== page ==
US-China Trade Talks Fail To Break Deadlock

In December the USA and China fuelled hopes that a solution could be found to their trade war which has been slowing global trade as well as harming both the US and Chinese economies when they agreed that there would be no further imposition of fresh tariffs for a 90 day cooling off period. That period is due to end next month.

The current round of Chinese US trade negotiations have concluded without any break through, raising the possibility of a renewed wave of tit-for-tat tariffs to be applied – the US has earmarked tariffs on $200 billion worth of Chinese imports levied at between 10 and 25%.

Despite the impasse, both sides struck a somewhat upbeat note with US negotiator, Robert Lighthizer noting: "We feel that we have to make headway on some very, very important and very difficult issues," whilst conceding that some “very difficult issues” remain to be resolved, but said he was hopeful of progress.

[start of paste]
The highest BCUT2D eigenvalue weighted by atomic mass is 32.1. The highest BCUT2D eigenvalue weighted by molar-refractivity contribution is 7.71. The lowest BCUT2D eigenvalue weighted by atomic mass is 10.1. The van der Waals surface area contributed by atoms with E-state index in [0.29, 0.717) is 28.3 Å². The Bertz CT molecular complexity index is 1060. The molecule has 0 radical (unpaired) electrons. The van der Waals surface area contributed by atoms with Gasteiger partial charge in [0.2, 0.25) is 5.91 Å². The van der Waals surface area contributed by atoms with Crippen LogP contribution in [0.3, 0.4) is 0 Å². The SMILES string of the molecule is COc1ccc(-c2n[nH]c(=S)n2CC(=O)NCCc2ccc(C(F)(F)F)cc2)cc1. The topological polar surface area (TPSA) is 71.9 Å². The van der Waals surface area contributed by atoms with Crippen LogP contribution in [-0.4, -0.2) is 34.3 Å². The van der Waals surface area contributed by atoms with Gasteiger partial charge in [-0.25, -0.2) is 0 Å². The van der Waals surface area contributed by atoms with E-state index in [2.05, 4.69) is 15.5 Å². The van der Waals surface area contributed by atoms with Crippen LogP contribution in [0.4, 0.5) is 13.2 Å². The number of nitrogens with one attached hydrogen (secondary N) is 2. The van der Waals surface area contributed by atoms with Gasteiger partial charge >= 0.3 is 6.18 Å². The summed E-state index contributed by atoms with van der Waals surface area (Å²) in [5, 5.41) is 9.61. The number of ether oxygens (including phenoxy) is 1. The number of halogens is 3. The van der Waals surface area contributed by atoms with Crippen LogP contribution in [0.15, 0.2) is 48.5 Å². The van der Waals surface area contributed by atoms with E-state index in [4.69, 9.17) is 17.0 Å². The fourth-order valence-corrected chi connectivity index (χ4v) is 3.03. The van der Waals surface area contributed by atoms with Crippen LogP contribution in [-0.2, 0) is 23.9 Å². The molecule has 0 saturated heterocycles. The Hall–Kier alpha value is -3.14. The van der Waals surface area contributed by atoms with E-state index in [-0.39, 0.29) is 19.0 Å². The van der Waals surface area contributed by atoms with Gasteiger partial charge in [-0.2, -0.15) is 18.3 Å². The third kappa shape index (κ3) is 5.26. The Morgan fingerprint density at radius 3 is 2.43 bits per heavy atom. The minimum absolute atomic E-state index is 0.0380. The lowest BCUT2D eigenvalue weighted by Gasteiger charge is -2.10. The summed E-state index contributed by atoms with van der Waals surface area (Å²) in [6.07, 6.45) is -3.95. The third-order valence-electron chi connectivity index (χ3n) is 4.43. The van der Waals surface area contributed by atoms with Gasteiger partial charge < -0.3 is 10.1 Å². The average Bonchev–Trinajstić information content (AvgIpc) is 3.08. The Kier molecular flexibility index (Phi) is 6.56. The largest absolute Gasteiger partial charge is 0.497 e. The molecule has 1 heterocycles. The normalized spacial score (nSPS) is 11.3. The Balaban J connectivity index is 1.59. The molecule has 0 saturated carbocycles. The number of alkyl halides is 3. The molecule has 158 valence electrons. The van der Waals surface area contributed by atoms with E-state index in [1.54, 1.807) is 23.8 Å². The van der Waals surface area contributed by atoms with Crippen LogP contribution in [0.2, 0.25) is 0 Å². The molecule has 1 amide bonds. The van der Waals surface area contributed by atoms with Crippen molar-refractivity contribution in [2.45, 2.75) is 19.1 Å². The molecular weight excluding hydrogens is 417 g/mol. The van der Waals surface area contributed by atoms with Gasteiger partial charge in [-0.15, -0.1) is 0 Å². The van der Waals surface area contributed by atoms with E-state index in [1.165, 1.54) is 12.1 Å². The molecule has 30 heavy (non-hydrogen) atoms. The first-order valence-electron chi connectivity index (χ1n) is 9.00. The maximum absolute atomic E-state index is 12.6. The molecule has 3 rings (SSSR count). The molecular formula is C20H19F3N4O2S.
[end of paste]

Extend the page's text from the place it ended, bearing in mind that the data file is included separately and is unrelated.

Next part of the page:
Talks will continue in the USA next week with the Chinese President, Xi Jinping hoping that both sides would “continue to work hard to promote a mutually beneficial and win-win agreement”.

President Trump had suggested that the deadline for agreement of 1st March when new tariffs are to be levied might be pushed back if the negotiations are making good progress.

The basis for the trade war, which was initiated by the USA, is that the US feels that China favours its companies at the expense of international (well, US!) competition by the applications of subsidies and other means of support. It is seeking changes to China’s economic policies and wants China to do more to protect what it claims are US intellectual property rights. A further aim is to boost US exports (and access) to the Chinese market. Whist China is willing to buy more US goods (notably semiconductors and soybeans) any change to economic policies will meet stiff opposition.

There is suspicion in some Chinese circles that the USA is seeking to use the pretext of a trade war to rein-in China’s rise as an economic superpower and limit its global influence.

Dr. Mike Campbell is a British scientist and freelance writer. Mike got his doctorate in Ghent, Belgium and has worked in Belgium, France, Monaco and Austria since leaving the UK. As a writer, he specialises in business, science, medicine and environmental subjects.